The Finch Formerly Known As Gold

3 August 2005

Everything's waiting for you

The big news downtown today is the release of a new Downtown Housing Study, which says that demand remains strong, but that the danger of saturation lurks in the wings.

What would get people to move downtown?

According to non-downtown residents, the most desired housing is larger rented units with 2-3 bedrooms and 2 bathrooms. Historical loft conversions are the most desired building type.

Only 34% would be willing to pay more than $950 per month. In terms of home ownership, this translates to about a $160,000 mortgage principal in the current lending market.

Secure parking is the most important consideration for potential downtown residents, followed by nearby restaurants.

Beginning with upscale housing should create an anchor for the neighborhood and create the image of a stable community. However, the survey indicates the broadest interest is for more affordable housing. A long-term mismatch of consumer preferences and residential product could lead to a reduced potential demand. Conversely, expanding the spectrum of housing to include additional moderately priced homes in future years should also increase absorption.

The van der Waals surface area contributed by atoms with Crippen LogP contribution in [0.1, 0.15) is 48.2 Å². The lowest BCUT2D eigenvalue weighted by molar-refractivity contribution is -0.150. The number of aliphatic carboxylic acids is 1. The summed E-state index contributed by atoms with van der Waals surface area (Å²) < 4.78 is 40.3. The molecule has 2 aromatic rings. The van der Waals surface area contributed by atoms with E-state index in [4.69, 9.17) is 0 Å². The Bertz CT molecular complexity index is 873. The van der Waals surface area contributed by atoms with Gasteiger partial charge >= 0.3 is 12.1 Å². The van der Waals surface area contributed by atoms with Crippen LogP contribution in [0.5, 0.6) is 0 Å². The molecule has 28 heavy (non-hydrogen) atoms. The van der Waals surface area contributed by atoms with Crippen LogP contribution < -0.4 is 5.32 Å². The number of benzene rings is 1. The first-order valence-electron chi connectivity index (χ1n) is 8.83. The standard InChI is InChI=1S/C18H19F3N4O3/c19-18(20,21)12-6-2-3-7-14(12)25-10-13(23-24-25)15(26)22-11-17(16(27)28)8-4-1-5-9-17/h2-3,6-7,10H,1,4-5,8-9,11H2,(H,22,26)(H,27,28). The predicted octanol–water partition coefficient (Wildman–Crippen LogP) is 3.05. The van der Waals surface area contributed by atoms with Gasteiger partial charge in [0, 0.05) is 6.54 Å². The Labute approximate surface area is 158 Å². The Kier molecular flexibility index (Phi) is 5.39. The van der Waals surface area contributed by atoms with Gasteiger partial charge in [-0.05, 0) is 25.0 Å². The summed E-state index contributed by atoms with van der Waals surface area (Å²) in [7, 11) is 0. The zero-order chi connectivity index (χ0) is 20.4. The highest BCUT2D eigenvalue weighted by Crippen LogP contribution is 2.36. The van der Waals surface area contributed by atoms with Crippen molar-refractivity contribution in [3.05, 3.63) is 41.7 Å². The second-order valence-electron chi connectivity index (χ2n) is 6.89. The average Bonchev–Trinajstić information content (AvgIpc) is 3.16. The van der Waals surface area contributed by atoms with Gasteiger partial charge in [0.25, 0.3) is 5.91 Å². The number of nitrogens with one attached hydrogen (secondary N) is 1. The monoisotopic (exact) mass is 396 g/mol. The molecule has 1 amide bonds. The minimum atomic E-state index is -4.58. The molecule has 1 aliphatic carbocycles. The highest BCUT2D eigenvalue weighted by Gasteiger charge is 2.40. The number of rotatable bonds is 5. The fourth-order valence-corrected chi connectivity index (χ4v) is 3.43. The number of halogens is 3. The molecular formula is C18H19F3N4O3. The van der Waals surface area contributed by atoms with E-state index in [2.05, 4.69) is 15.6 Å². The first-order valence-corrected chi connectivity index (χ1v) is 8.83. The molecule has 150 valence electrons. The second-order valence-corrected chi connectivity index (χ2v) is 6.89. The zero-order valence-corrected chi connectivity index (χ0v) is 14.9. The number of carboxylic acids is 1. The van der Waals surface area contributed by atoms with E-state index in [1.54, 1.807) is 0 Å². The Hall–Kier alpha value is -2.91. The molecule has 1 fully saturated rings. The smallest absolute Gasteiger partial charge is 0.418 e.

Who's downtown already?

82% of respondents who live downtown do not work there. For the majority, it is a lifestyle choice to live downtown, as opposed to the conventional wisdom that downtown residents want to live there because it is close to work or school or to avoid commuter traffic. In fact, OKC does not have the congestion problem that larger cities have and that facilitates living downtown and working elsewhere.

43% of respondents who live downtown have a post-graduate degree; 61% have at least an undergraduate degree.

Downtown residents are a varied group. Many are single or married with no children, or are over 50, retirees or divorced. Reflecting national urban patterns, not many families with school-age children live downtown.

This 43-percent post-graduate figure surprised me; it's about 4.5 times the national average. I attribute this to the fact that there really isn't any low-cost housing in our downtown core.

But what's really amazing is that only 18 percent of downtown residents actually work downtown. They're downtown because they want to be, not because it's convenient or because it might save them some commuting costs. This is a mindset I can understand, even embrace. On the other hand, I don't have a quarter-million I can drop on one of the new townhouses in the Triangle.

Posted at 10:40 AM to City Scene

43% of respondents who live downtown have a post-graduate degree; 61% have at least an undergraduate degree.
That's those with an ADDRESS. There are LOTS of people who live downtown who don't have the luxury of a bed.

Posted by: Dan Lovejoy at 1:11 PM on 3 August 2005

Indeed. We don't know their demographics; we can't even count them with any degree of accuracy. On the other hand, what to do with them is beyond the scope of this report.

Posted by: CGHill at 1:30 PM on 3 August 2005